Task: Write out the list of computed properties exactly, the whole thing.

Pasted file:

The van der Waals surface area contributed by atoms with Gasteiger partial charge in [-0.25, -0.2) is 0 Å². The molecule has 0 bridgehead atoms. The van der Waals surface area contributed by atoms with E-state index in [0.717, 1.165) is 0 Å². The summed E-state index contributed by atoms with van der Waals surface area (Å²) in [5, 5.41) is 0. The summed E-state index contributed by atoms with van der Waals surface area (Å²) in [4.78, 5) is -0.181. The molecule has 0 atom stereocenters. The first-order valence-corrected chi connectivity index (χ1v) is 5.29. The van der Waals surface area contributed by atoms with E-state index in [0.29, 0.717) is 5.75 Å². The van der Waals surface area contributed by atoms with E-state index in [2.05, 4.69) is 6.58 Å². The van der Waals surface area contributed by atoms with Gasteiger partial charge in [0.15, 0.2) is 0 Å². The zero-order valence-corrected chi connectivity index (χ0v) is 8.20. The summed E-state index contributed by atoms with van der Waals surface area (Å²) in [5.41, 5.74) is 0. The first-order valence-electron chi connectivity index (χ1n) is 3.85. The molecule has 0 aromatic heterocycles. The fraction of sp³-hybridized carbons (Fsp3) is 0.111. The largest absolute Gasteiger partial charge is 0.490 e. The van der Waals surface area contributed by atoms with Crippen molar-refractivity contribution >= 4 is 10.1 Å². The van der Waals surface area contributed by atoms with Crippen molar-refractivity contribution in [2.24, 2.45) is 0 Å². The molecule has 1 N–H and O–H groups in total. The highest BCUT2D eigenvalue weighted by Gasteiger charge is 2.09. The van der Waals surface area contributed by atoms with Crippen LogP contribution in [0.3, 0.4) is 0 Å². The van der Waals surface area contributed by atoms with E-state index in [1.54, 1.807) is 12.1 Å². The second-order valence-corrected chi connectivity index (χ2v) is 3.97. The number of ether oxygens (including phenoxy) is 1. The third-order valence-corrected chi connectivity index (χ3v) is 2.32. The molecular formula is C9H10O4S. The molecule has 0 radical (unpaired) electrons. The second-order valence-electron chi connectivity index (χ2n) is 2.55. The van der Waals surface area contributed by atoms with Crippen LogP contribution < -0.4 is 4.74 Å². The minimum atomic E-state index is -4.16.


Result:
The van der Waals surface area contributed by atoms with Gasteiger partial charge in [-0.25, -0.2) is 0 Å². The molecule has 0 bridgehead atoms. The van der Waals surface area contributed by atoms with E-state index in [0.717, 1.165) is 0 Å². The summed E-state index contributed by atoms with van der Waals surface area (Å²) in [5, 5.41) is 0. The summed E-state index contributed by atoms with van der Waals surface area (Å²) in [4.78, 5) is -0.181. The molecule has 0 atom stereocenters. The first-order valence-corrected chi connectivity index (χ1v) is 5.29. The van der Waals surface area contributed by atoms with E-state index in [0.29, 0.717) is 5.75 Å². The van der Waals surface area contributed by atoms with E-state index in [2.05, 4.69) is 6.58 Å². The van der Waals surface area contributed by atoms with Gasteiger partial charge in [0.15, 0.2) is 0 Å². The zero-order valence-corrected chi connectivity index (χ0v) is 8.20. The summed E-state index contributed by atoms with van der Waals surface area (Å²) in [5.41, 5.74) is 0. The first-order valence-electron chi connectivity index (χ1n) is 3.85. The molecule has 0 aromatic heterocycles. The fraction of sp³-hybridized carbons (Fsp3) is 0.111. The largest absolute Gasteiger partial charge is 0.490 e. The van der Waals surface area contributed by atoms with Crippen molar-refractivity contribution >= 4 is 10.1 Å². The van der Waals surface area contributed by atoms with Crippen molar-refractivity contribution in [2.24, 2.45) is 0 Å². The molecule has 1 N–H and O–H groups in total. The highest BCUT2D eigenvalue weighted by Gasteiger charge is 2.09. The van der Waals surface area contributed by atoms with Crippen LogP contribution in [0.3, 0.4) is 0 Å². The van der Waals surface area contributed by atoms with E-state index in [1.54, 1.807) is 12.1 Å². The second-order valence-corrected chi connectivity index (χ2v) is 3.97. The number of ether oxygens (including phenoxy) is 1. The third-order valence-corrected chi connectivity index (χ3v) is 2.32. The molecular formula is C9H10O4S. The molecule has 0 radical (unpaired) electrons. The second-order valence-electron chi connectivity index (χ2n) is 2.55. The van der Waals surface area contributed by atoms with Crippen LogP contribution < -0.4 is 4.74 Å². The minimum atomic E-state index is -4.16.